A couple of weeks ago I wrote about President Trump's defense strategy in the Ukraine scandal, noting that he's basically running the same play that he ran during the Mueller investigation. He finds a few catchphrases to use on Twitter and during interviews and just repeats them over and over again. It's a crude salesman's trick and not one you'd expect to be effective in dealing with a legal and political scandal, but Trump thinks he was able to survive the Russia probe by yelling "No collusion, no obstruction!" and denigrating the press and the investigators.

He will almost certainly go with his gut instinct again and there's probably nothing anyone can do about it. But that doesn't mean there isn't a very lively debate among Republicans about the right course of action.

Trump's allies have complained for weeks about his stubborn refusal to have an impeachment "war room," as Bill Clinton did back in 1998. The fact is that it wouldn't do much good. Its efficacy under Clinton depended on message discipline and a president who could at least pretend that the process wasn't interfering with his ability to do the job. Obviously Trump would be unable to do either of those things. But he has brought in a couple of spokespeople to deal with impeachment questions, former Florida Attorney General Pam Bondi and former Treasury Department spokesman Tony Sayegh. (Bondi is uniquely qualified for this gig, since she herself was credibly accused of a quid pro quo with Trump during the 2016 campaign.)

The Trump supporter who seems most at sea with all this is Sen. Lindsey Graham of South Carolina, perhaps the president's most loyal minion. Graham started out denying the whole thing outright, just as Trump did. On Sept. 25, he told reporters:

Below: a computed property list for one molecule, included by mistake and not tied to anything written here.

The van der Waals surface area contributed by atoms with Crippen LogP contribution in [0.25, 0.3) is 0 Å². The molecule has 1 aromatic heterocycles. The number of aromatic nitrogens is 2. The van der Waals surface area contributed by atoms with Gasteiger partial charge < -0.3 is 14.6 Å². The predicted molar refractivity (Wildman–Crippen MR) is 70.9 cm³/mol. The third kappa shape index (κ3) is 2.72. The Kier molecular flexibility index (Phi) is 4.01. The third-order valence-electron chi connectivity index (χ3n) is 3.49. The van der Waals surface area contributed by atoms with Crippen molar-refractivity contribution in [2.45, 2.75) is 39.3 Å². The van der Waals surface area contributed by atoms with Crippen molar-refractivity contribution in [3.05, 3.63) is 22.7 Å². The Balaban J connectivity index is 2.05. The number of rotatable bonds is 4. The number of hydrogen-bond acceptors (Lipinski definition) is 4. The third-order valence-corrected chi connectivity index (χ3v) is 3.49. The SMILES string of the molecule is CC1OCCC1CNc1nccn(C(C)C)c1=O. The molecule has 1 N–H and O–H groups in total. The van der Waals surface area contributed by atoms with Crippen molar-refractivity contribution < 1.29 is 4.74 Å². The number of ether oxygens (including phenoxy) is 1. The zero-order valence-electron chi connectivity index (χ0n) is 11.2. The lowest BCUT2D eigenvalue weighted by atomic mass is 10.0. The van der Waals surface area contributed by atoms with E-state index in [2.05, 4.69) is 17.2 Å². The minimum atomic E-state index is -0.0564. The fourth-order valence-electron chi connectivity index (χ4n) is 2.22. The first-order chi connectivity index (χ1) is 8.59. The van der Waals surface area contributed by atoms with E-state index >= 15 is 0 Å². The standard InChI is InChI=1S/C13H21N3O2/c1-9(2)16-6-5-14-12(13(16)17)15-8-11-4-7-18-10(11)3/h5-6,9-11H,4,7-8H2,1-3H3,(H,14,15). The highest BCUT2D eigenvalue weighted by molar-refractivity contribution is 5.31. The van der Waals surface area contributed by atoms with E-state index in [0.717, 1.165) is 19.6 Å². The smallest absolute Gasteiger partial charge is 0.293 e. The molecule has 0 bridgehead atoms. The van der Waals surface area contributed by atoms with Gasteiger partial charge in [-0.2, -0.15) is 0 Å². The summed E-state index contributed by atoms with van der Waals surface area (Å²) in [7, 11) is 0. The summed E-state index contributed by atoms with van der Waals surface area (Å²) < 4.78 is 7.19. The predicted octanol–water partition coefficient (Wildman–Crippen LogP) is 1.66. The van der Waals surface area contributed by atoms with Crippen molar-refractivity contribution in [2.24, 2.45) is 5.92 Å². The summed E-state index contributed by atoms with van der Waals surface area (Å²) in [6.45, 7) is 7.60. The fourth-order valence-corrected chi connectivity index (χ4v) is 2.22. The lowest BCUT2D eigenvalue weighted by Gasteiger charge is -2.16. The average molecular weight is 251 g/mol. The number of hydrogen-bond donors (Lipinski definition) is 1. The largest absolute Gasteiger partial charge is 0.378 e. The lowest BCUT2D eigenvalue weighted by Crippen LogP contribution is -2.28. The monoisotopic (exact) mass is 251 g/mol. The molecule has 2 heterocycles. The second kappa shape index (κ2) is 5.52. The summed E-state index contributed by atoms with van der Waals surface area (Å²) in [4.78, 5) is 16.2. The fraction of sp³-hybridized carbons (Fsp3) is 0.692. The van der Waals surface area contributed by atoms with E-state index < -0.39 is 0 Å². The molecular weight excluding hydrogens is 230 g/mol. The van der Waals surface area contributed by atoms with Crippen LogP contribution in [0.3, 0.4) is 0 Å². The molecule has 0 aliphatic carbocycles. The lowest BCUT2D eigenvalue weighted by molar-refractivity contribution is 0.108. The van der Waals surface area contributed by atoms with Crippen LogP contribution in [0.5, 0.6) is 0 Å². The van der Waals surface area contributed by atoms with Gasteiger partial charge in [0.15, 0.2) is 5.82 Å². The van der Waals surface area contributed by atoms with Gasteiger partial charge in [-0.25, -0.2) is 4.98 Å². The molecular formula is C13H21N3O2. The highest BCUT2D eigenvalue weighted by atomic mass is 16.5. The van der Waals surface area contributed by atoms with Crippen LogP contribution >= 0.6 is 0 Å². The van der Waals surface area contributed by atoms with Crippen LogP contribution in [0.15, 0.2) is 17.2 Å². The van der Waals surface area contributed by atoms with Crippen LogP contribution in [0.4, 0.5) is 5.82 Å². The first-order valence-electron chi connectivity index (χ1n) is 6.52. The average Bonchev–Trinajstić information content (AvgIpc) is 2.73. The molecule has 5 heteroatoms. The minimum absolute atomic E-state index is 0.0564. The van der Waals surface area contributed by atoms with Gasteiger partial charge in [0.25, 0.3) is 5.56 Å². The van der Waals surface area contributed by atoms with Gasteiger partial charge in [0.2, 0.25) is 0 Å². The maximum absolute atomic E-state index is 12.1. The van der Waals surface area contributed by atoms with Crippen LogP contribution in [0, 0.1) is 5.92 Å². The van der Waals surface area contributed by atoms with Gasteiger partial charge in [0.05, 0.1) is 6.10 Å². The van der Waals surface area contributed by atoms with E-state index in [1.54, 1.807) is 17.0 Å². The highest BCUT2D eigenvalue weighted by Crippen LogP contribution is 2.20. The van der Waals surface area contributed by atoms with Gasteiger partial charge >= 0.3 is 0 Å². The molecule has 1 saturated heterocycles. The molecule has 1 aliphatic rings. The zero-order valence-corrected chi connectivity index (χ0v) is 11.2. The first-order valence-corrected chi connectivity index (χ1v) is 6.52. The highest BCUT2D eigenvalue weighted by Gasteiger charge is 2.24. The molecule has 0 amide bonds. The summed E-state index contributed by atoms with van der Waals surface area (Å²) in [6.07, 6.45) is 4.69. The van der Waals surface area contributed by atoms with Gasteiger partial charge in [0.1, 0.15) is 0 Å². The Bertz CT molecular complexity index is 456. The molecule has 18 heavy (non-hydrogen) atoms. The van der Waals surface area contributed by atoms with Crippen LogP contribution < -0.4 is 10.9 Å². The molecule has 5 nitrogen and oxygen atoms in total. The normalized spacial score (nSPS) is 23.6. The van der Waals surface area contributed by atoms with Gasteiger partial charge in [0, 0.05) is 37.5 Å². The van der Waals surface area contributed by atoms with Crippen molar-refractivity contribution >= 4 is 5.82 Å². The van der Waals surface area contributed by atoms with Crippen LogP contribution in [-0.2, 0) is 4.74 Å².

It turned out that absolutely did exist. Yet Graham still seemed to think that was all there was to it. On Oct. 20, he told Axios on HBO:
If you could show that Trump was engaging in a quid pro quo outside the phone call that would be very disturbing.

More than half a dozen witnesses have now testified that the quid pro quo was discussed constantly and caused a full-blown uproar among the Foreign Service professionals. Graham remained the good soldier, parroting Trump's language but not sounding terribly convincing. On Oct. 25, he said: "He's telling me that the phone call was perfect. I'm saying the phone call was OK with me."

On Tuesday of this week, Graham finally threw up his hands, saying, "I've written the whole process off. I think this is a bunch of BS," telling reporters he won't even read any of the transcripts — the same ones he had previously clamored for Democrats to release. But by Wednesday, he was taking yet another tack:



This has become known as the "moron defense," which holds that the president is too dumb to commit all the crimes it appears he has committed. So far, Graham's the only one I've heard articulate that defense in this case and I would guess that's because it's bound to make Trump livid. You may have noticed that he sees himself as a "very stable genius" and he'd probably rather be impeached than hear Republicans say that he was too stupid to have committed a crime. Which really is stupid, but there we are.